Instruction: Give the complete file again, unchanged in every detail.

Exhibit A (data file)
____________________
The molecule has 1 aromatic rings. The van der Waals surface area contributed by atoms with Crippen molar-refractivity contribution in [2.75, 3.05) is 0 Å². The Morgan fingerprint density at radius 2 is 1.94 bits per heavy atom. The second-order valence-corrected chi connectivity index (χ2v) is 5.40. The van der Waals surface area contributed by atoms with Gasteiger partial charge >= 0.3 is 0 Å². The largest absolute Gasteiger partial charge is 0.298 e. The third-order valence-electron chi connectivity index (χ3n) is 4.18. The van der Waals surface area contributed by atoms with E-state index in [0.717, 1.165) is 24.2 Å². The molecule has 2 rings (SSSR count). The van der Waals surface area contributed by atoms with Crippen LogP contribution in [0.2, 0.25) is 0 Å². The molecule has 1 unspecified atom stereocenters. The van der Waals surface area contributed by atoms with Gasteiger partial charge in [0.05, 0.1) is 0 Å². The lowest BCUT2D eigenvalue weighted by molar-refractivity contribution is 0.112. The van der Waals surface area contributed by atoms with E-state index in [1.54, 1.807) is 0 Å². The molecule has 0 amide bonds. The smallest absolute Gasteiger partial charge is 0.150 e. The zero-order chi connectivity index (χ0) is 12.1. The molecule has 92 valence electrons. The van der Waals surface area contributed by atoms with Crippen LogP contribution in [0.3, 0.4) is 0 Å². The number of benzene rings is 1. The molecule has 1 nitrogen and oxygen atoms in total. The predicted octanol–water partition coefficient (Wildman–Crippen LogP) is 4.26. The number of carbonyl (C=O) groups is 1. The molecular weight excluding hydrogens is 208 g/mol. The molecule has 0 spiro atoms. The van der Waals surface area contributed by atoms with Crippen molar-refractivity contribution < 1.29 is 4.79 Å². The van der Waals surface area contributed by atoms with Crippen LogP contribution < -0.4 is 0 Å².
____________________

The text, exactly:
The molecule has 1 aromatic rings. The van der Waals surface area contributed by atoms with Crippen molar-refractivity contribution in [2.75, 3.05) is 0 Å². The Morgan fingerprint density at radius 2 is 1.94 bits per heavy atom. The second-order valence-corrected chi connectivity index (χ2v) is 5.40. The van der Waals surface area contributed by atoms with Gasteiger partial charge >= 0.3 is 0 Å². The largest absolute Gasteiger partial charge is 0.298 e. The third-order valence-electron chi connectivity index (χ3n) is 4.18. The van der Waals surface area contributed by atoms with E-state index in [0.717, 1.165) is 24.2 Å². The molecule has 2 rings (SSSR count). The van der Waals surface area contributed by atoms with Crippen LogP contribution in [0.2, 0.25) is 0 Å². The molecule has 1 unspecified atom stereocenters. The van der Waals surface area contributed by atoms with Gasteiger partial charge in [0.05, 0.1) is 0 Å². The lowest BCUT2D eigenvalue weighted by molar-refractivity contribution is 0.112. The van der Waals surface area contributed by atoms with E-state index in [1.54, 1.807) is 0 Å². The molecule has 0 amide bonds. The smallest absolute Gasteiger partial charge is 0.150 e. The zero-order chi connectivity index (χ0) is 12.1. The molecule has 92 valence electrons. The van der Waals surface area contributed by atoms with Crippen LogP contribution in [0.3, 0.4) is 0 Å². The number of benzene rings is 1. The molecule has 1 nitrogen and oxygen atoms in total. The predicted octanol–water partition coefficient (Wildman–Crippen LogP) is 4.26. The number of carbonyl (C=O) groups is 1. The molecular weight excluding hydrogens is 208 g/mol. The molecule has 0 spiro atoms. The van der Waals surface area contributed by atoms with Crippen molar-refractivity contribution < 1.29 is 4.79 Å². The van der Waals surface area contributed by atoms with Crippen LogP contribution < -0.4 is 0 Å².